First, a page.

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HomeOpinionSharp Increase in Domestic Air Travel: Gains and Pains

Sharp Increase in Domestic Air Travel: Gains and Pains

Domestic Air Travel _ Ethiopia
Courtesy of the Author

Abe Lema

Since the civil war intensified in the Amhara and Oromia regions, public transportation connecting these areas with the capital, Addis Ababa, has ground to a halt due to heightened security concerns. Travelers from cities such as Gondar, Bahir Dar, and Dessie are increasingly opting for air travel, despite the continuously rising ticket costs. On the roads to Addis Ababa, some towns are controlled by the FANO group, while others are under the Ethiopian Defense Force. In the Oromia region, certain towns are sporadically controlled by OLA forces. Consequently, individuals traveling from Addis Ababa to Hawassa or Bale must rely on air travel. Similarly, those journeying from Dire Dawa or Harar to Addis Ababa avoid crossing towns like Metehara and Welenchiti due to frequent incidents of robbery and kidnapping by armed groups. This has rendered ground transportation unsafe and unreliable, prompting many to choose air travel as a faster and more secure alternative to reach their destinations.

A man from Gondar, compelled to see a doctor urgently in Addis Ababa due to a critical ailment, lamented, “I sold my cow to cover the cost of my air ticket and related expenses. If not for the current insecurity, I could have traveled by bus for less than a third of the cost.” Similarly, a housemaid shared her experience, revealing that she paid three times her monthly salary solely for airfare when visiting her family in Bahir Dar.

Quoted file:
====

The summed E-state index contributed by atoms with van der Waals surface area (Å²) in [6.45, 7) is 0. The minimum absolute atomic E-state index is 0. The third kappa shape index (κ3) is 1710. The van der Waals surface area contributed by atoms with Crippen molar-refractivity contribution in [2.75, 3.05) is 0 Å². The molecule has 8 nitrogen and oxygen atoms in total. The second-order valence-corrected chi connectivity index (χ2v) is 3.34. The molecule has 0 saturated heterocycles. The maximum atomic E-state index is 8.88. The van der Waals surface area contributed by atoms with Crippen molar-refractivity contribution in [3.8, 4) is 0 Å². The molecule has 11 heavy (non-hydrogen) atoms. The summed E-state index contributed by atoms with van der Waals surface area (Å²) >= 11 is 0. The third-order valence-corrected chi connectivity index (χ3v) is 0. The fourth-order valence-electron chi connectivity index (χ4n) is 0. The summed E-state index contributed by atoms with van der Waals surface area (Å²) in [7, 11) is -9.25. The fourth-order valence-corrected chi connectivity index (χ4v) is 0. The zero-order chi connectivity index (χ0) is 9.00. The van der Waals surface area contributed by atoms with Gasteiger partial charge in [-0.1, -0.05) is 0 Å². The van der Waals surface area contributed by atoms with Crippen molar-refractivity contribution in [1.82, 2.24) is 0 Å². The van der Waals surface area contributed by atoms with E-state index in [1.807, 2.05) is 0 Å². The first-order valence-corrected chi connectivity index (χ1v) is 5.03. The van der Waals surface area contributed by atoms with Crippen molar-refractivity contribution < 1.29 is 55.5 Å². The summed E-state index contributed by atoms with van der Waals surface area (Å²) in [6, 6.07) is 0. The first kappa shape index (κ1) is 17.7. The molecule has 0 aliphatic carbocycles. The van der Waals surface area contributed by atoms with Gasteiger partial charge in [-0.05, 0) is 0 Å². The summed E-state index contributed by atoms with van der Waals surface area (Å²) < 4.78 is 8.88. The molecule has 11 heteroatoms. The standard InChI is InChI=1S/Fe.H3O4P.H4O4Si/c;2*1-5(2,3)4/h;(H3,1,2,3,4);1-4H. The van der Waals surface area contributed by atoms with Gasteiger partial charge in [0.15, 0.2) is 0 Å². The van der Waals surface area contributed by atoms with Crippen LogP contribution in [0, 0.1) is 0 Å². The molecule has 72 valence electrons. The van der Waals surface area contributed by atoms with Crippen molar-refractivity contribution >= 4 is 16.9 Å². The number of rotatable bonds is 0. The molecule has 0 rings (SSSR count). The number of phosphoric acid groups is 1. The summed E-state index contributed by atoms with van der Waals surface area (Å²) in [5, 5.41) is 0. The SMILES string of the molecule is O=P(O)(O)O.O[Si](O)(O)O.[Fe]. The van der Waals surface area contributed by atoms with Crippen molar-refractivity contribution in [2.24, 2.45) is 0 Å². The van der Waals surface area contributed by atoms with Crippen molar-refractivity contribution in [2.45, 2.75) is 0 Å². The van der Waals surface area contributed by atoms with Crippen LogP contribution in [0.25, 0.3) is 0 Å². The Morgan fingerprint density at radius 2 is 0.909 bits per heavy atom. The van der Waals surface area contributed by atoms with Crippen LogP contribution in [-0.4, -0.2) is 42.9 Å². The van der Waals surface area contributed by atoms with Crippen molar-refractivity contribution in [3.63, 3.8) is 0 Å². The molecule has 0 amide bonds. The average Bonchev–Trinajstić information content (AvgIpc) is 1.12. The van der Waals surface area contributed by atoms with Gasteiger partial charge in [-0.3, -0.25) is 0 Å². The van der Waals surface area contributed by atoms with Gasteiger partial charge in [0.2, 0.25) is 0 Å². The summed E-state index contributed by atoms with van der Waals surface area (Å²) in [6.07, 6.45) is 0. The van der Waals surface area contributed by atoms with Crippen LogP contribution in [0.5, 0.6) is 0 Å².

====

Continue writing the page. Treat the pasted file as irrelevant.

In April, Ethiopian Airlines reported a significant surge in domestic air travel. Mesfin Tasew, CEO of Ethiopian Airlines Group, disclosed that the number of domestic passengers for the fiscal year ending in June 2024 is expected to reach 3.5 million, marking a 34.6 percent increase from the previous year. This increase is not merely due to higher household incomes enabling more luxurious travel options, but primarily reflects the profound impact of the domestic conflict.

Reports indicate that people have resorted to establishing traditional savings groups (‘equb’) to cover the escalating costs of airfare, underscoring how insecurity has severely affected household economies. For low-income groups including peasants, public servants, and students, air travel has become increasingly unaffordable, exacerbating their hardships. The enduring question remains: when will the suffering and challenges come to an end? While some Ethiopians may benefit from these changes including the flag holder ‘Ethiopians’ Ethiopian Airlines Vector Art & Graphics |, for many others, it represents a significant struggle. 

Editor’s note : Views in the article do not necessarily reflect the views of


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